A California Court for Young Adults Calls on Science
SAN FRANCISCO — On a cloudy afternoon in the Bayview district, Shaquille, 21, was riding in his sister’s 1991 Acura when another car ran a stop sign, narrowly missing them.
Both cars screeched to a halt, and Shaquille and the other driver got out. “I just wanted to talk,” he recalls.
But the talk became an argument, and the argument ended when Shaquille sent the other driver to the pavement with a left hook. Later that day, he was arrested and charged with felony assault.
He already had a misdemeanor assault conviction — for a fight in a laundromat when he was 19. This time he might land in prison.
Instead, Shaquille — who spoke on condition that his full name not be used, lest his record jeopardize his chances of finding a job — wound up in San Francisco’s Young Adult Court, which offered him an alternative.
For about a year, he would go to the court weekly to check in with Judge Bruce E. Chan. Court administrators would coordinate employment, housing and education support for him. He would attend weekly therapy sessions and life-skills classes.
In return, he would avoid trial and, on successful completion of the program, the felony charge would be reduced to a misdemeanor. This was important, because a felony record would make it nearly impossible for him to get a job.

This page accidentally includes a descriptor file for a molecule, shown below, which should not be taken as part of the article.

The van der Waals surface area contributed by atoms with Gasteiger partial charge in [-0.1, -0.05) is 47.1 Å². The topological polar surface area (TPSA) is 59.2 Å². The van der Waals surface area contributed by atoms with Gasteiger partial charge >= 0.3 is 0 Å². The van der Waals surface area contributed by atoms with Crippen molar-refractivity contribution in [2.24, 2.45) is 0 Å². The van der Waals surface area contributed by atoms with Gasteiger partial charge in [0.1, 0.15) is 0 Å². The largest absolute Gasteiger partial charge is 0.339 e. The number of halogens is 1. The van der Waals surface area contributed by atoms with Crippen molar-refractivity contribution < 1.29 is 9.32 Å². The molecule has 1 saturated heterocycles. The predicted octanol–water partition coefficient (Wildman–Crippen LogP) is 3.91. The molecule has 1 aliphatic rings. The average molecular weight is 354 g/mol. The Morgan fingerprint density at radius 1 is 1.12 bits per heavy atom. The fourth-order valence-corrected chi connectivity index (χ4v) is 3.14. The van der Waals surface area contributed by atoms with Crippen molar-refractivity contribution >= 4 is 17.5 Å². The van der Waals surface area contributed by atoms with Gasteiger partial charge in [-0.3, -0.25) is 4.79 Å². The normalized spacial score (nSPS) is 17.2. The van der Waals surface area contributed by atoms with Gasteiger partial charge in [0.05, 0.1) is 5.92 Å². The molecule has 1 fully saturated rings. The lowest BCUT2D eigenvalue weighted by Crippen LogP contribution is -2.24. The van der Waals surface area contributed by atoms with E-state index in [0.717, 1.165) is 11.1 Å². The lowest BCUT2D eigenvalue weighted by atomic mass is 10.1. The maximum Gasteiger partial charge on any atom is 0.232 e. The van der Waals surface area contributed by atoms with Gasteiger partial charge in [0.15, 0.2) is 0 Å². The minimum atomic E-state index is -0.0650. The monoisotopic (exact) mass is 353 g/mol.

“These are transitional-age youth,” said Carole McKindley-Alvarez, who oversees case management for the court. “They’re supposed to make some kind of screwed-up choices. We all did. That’s how you learn.”
Surprisingly, this alternative legal philosophy springs not from concerns about overcrowded prisons or overburdened courts, but from neuroscience.
Researchers have long known that the adolescent brain is continually rewiring itself, making new connections and pruning unnecessary neurons as it matures. Only recently has it become clear that the process stretches well into early adulthood.
Buried in that research is an uncomfortable legal question: If their brains have not fully matured, how responsible are adults ages 18 to 24 for their crimes?
Should they be treated more like adolescents, handled in the comparatively lenient juvenile system, or more like hardened 35-year-olds? Should young adults be held fully responsible for certain crimes but not others?
After attending a lecture at Harvard on brain development, George Gascón, the San Francisco district attorney, decided to tackle these questions head on. In 2015, he and Wendy Still, then the city’s probation chief, established Young Adult Court, a hybrid of the adult and juvenile justice systems tailored to the biology and circumstances of offenders 18 to 24.
Mr. Gascón and his colleagues argue that neurological immaturity may contribute to criminal behavior. Adult sentences constitute cruel and unusual punishment, they say, and undermine the possibility of rehabilitation.